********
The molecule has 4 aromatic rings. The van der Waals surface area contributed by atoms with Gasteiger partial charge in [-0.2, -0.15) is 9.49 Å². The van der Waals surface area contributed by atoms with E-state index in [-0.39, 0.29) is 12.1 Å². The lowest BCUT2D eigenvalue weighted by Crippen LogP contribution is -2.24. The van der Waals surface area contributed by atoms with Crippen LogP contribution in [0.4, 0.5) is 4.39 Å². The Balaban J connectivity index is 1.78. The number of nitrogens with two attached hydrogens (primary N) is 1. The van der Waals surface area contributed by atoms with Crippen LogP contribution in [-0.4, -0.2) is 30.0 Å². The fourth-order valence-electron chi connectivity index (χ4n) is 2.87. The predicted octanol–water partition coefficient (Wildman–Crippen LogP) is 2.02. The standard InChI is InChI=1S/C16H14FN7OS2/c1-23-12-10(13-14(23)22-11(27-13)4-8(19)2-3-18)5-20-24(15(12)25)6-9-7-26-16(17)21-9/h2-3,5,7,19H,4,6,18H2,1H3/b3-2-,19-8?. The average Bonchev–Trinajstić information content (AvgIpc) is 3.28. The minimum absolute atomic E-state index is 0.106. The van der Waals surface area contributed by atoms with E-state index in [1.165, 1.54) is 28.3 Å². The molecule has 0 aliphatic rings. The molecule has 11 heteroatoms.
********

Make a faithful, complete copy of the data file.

The molecule has 4 aromatic rings. The van der Waals surface area contributed by atoms with Gasteiger partial charge in [-0.2, -0.15) is 9.49 Å². The van der Waals surface area contributed by atoms with E-state index in [-0.39, 0.29) is 12.1 Å². The lowest BCUT2D eigenvalue weighted by Crippen LogP contribution is -2.24. The van der Waals surface area contributed by atoms with Crippen LogP contribution in [0.4, 0.5) is 4.39 Å². The Balaban J connectivity index is 1.78. The number of nitrogens with two attached hydrogens (primary N) is 1. The van der Waals surface area contributed by atoms with Crippen LogP contribution in [-0.4, -0.2) is 30.0 Å². The fourth-order valence-electron chi connectivity index (χ4n) is 2.87. The predicted octanol–water partition coefficient (Wildman–Crippen LogP) is 2.02. The standard InChI is InChI=1S/C16H14FN7OS2/c1-23-12-10(13-14(23)22-11(27-13)4-8(19)2-3-18)5-20-24(15(12)25)6-9-7-26-16(17)21-9/h2-3,5,7,19H,4,6,18H2,1H3/b3-2-,19-8?. The average Bonchev–Trinajstić information content (AvgIpc) is 3.28. The minimum absolute atomic E-state index is 0.106. The van der Waals surface area contributed by atoms with E-state index in [1.165, 1.54) is 28.3 Å². The molecule has 0 aliphatic rings. The molecule has 11 heteroatoms.